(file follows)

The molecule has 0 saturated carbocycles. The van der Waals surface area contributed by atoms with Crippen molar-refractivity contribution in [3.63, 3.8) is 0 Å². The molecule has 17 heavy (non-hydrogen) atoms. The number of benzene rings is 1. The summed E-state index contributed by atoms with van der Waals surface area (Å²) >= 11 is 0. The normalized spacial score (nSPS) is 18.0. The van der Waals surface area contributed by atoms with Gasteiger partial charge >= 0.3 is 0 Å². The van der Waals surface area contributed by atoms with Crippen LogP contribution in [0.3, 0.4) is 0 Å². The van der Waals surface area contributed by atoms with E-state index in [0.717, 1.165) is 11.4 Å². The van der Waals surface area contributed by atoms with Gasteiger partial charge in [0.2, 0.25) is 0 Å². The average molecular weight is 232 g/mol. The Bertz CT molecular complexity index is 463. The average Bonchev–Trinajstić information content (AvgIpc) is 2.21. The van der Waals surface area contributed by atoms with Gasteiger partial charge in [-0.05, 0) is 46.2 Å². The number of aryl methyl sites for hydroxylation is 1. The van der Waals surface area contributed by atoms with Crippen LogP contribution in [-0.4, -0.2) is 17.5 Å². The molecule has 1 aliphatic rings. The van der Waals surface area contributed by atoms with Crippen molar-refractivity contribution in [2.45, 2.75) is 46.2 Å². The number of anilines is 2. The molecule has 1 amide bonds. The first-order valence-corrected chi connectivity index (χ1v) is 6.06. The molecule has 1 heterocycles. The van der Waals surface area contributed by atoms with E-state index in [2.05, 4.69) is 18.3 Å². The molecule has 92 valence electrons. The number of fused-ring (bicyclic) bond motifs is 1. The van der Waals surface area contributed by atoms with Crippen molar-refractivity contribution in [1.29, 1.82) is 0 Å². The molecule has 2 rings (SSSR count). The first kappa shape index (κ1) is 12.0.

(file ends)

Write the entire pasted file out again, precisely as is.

The molecule has 0 saturated carbocycles. The van der Waals surface area contributed by atoms with Crippen molar-refractivity contribution in [3.63, 3.8) is 0 Å². The molecule has 17 heavy (non-hydrogen) atoms. The number of benzene rings is 1. The summed E-state index contributed by atoms with van der Waals surface area (Å²) >= 11 is 0. The normalized spacial score (nSPS) is 18.0. The van der Waals surface area contributed by atoms with Gasteiger partial charge >= 0.3 is 0 Å². The van der Waals surface area contributed by atoms with Crippen LogP contribution in [0.3, 0.4) is 0 Å². The van der Waals surface area contributed by atoms with E-state index in [0.717, 1.165) is 11.4 Å². The van der Waals surface area contributed by atoms with Gasteiger partial charge in [0.2, 0.25) is 0 Å². The average molecular weight is 232 g/mol. The Bertz CT molecular complexity index is 463. The average Bonchev–Trinajstić information content (AvgIpc) is 2.21. The van der Waals surface area contributed by atoms with Gasteiger partial charge in [-0.05, 0) is 46.2 Å². The number of aryl methyl sites for hydroxylation is 1. The van der Waals surface area contributed by atoms with Crippen LogP contribution in [-0.4, -0.2) is 17.5 Å². The molecule has 1 aliphatic rings. The van der Waals surface area contributed by atoms with Crippen molar-refractivity contribution in [2.45, 2.75) is 46.2 Å². The number of anilines is 2. The molecule has 1 amide bonds. The first-order valence-corrected chi connectivity index (χ1v) is 6.06. The molecule has 1 heterocycles. The van der Waals surface area contributed by atoms with E-state index in [2.05, 4.69) is 18.3 Å². The molecule has 92 valence electrons. The number of fused-ring (bicyclic) bond motifs is 1. The van der Waals surface area contributed by atoms with Crippen molar-refractivity contribution in [1.29, 1.82) is 0 Å². The molecule has 2 rings (SSSR count). The first kappa shape index (κ1) is 12.0.